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Yes, I appreciate that. And following up, do you look -- I mean, you cut costs, you've got some dry powder, do you look -- you're still at a 10% discount to the book and even bigger to some of your core -- internally managed core peers. If you look at just say we're going to buy back more stock until we get to above book, do we want to raise the dividend and reward our shareholders that way?

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Byron L. Boston, Dynex Capital, Inc. - President, CEO, Co-CIO & Director [49]

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Over time, we believe we want to grow our company. We're not anxious to be one of the largest REITs in this sector, we don't believe that's the right thing for us. But we do believe that we want to, over the long term, grow our company. We do believe that there are shareholders who are involved with us because they do want cash income. But we're also trying to balance cash income versus stabilizing our book value and the overall success of the company and a total economic return perspective over the long term. So I don't know if there's really a black and white easy decision. Say, if this, then that, as much as we do have a principle, which we acted upon this quarter, where it was clear we could do something for our long-term shareholders by buying back that stock. And again, we -- again, think of us as always thinking over the long term. Even if we buy back more stock, we'll still be -- it will be a long-term decision, where we're ultimately -- our goal is to ultimately grow the company over time but in a more disciplined manner. Does that make sense?

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Matthew Philip Howlett, Nomura Securities Co. Ltd., Research Division - Research Analyst [50]

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Great. Made complete sense. I just want to commend you on the buybacks during the 3 quarters and also the expense reduction, it really looks that Dynex is really focused on ROE, and I really applaud you for that.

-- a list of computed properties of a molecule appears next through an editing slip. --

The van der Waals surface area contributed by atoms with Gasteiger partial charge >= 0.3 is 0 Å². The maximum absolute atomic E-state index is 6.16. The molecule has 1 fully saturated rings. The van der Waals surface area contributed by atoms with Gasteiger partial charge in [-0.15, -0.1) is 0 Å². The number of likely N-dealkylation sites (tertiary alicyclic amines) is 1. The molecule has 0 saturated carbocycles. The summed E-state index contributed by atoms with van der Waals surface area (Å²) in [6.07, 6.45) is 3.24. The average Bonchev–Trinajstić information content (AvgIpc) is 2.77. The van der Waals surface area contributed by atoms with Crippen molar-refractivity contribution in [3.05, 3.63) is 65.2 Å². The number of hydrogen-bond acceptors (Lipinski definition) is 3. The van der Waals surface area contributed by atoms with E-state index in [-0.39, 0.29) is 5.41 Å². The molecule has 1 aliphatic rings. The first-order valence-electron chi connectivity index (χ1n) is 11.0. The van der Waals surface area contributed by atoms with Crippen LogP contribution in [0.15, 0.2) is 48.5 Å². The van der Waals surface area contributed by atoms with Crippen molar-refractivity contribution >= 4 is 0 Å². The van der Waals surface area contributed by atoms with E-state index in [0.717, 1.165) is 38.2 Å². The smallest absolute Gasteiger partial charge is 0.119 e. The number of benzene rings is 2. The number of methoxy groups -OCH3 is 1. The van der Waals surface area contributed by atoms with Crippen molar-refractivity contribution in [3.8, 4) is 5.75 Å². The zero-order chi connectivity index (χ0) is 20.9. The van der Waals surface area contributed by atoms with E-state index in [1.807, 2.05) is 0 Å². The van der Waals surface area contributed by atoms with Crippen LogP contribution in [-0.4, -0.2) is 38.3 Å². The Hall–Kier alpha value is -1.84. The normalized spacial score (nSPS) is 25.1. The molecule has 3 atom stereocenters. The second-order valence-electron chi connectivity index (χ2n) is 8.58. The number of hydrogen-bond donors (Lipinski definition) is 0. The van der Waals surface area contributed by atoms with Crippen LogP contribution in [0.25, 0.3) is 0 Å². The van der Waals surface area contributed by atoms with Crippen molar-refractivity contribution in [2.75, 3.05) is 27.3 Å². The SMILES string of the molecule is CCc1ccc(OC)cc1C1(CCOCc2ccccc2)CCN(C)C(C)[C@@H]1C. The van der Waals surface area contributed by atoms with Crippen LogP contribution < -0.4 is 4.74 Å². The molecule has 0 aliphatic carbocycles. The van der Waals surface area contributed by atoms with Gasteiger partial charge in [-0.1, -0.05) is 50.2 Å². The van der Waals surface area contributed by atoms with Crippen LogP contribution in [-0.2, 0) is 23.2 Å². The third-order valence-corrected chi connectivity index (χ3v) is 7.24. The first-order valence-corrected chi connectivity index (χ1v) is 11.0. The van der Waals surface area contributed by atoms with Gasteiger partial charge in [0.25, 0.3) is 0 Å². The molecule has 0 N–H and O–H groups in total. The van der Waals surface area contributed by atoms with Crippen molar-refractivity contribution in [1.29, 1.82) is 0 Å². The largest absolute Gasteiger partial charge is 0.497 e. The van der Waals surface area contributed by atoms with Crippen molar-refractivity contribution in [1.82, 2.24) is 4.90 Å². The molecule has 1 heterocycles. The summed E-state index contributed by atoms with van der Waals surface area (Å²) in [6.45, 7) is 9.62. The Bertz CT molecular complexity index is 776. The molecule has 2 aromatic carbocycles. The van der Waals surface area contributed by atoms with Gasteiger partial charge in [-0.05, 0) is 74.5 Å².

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Byron L. Boston, Dynex Capital, Inc. - President, CEO, Co-CIO & Director [51]

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Thanks, Matt.

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Operator [52]

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(Operator Instructions) Your next question comes from the line of Bose George with KBW.

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Bose Thomas George, Keefe, Bruyette, & Woods, Inc., Research Division - MD [53]

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Actually, can you just compare the returns on Agency CMBS versus Agency RMBS? And then just the leverage, how you -- the different leverage for the 2 groups?

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Smriti Laxman Popenoe, Dynex Capital, Inc. - Executive VP & Co-CIO [54]

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Yes, I can do that, Bose. So on the agency CMBS, on a marginal basis, we think of that as something that we can run at 12x leverage. And the returns on those at this point are between, I would say, 10% to 12%. And the 10% are more like the standard vanilla 10%, 9.5s, and the 12% are more, sort of, the longer-dated 12%, 11.5%. The leverage on the pass-throughs, we run those between 9x and 10x depending on the risk environment. Those are, at this point, I would say, really, 14% to 15% core ROE, okay? And we look at a number of things, core ROE and obviously, total economic return, which is more contingent upon our spread view. And so if we expect things to widen, obviously, there's always a trade-off between buying now versus when things are wider or is it holding on until things are wider. So does that answer your question?

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Bose Thomas George, Keefe, Bruyette, & Woods, Inc., Research Division - MD [55]

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Yes. That does, yes. I was just curious, at this level, do you see this, Agency CMBS, could that increase or do you see, sort of, the value similarly in both those buckets?

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Smriti Laxman Popenoe, Dynex Capital, Inc. - Executive VP & Co-CIO [56]

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At this -- we really like the 50-50 breakdown at this point. And because we're coming into the quarter with lower leverage and higher liquidity in general, it's -- that's just, sort of, the asset allocation mix we like. From here on out, I would say it's really a relative value issue. Like, if we believe that 30-year RMBS are cheaper and will offer us the higher total economic return over time, I mean, that mix could change. But at the moment, that mix feels pretty good here to run through the next few months.